The case of Corner Brook
When a local media ecosystem functions well, communities are often afforded more direct participation in the public process.
In 2013, a mining company called Thomas Resources was seeking approval from the City of Corner Brook, which has about 30,000 people, to conduct exploratory drilling near their watershed.
That year, Curtis was working with a group of activists to publish a zine called The 4 O’Clock Whistle, a grassroots publication with roots in the Occupy movement and named after the town’s pulp and paper mill, which “whistles” daily at 4 p.m. The activists behind The 4 O’Clock Whistle, many of them students at the Grenfell Campus of Memorial University, published stories about community organizing around social and environmental issues in Corner Brook.
Curtis had become involved with The 4 O’Clock Whistle after what he described as a “massively successful citizen’s movement” against hydraulic fracking in the region. The zine’s investigative coverage of the fracking debate – specifically about two proposals from companies Black Spruce Exploration Corp. and Shoal Point Energy Ltd. – provided a progressive, critical counterbalance to the local news media’s coverage of the issue.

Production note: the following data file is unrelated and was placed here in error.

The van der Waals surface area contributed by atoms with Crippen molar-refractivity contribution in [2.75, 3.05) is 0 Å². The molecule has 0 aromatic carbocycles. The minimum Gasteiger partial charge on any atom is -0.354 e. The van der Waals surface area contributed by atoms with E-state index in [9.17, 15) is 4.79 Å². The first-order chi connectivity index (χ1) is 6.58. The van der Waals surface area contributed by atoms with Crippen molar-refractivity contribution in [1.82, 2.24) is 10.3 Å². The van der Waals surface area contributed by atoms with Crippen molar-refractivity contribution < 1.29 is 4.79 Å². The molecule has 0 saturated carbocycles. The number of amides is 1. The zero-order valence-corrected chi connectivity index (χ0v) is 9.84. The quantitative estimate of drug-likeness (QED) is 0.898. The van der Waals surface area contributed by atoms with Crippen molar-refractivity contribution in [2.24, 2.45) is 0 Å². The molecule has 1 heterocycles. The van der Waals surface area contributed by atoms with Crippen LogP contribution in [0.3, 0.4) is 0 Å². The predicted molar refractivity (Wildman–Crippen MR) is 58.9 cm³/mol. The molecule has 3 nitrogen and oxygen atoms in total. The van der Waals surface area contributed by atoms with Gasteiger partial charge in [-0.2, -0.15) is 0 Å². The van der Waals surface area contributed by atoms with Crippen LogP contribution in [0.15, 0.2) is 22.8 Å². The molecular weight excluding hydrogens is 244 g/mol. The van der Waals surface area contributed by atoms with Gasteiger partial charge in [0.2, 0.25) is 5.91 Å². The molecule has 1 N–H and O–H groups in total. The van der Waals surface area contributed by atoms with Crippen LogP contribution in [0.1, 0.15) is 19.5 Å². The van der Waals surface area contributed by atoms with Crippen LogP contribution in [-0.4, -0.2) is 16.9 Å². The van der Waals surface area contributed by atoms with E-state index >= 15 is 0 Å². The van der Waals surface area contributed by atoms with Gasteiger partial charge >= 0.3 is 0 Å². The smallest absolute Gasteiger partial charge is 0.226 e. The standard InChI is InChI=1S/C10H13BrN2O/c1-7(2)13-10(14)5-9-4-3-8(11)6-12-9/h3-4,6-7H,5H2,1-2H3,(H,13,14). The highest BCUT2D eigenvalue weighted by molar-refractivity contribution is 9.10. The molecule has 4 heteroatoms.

“We felt like voices weren’t being captured, or we felt that generally that there was a lack of environmental criticism happening,” Curtis explains. “We saw specific areas where there needed to be more investigation.” Hot on the heels of the fracking debate, Thomas Resources’ 2013 drilling proposal was one such area.
The community’s local newspaper, the Western Star, was reporting extensively on Thomas Resources’ proposal to drill 21 holes near the watershed, where it would explore for garnet and kyanite.
Western Star reporters chronicled a contentious public consultation process: city council’s decision to delay a vote on the application; information sessions held by the company; news that two outspoken city councillors opposed the proposal; the Grenfell student union’s stance against the proposal; an incident where a local company hired by Thomas Resources, Newfoundland Hard-Rok Inc., admitted to leaving trash near the water supply; the launch of a new Thomas Resources website; the mayor’s support for the proposal; and more.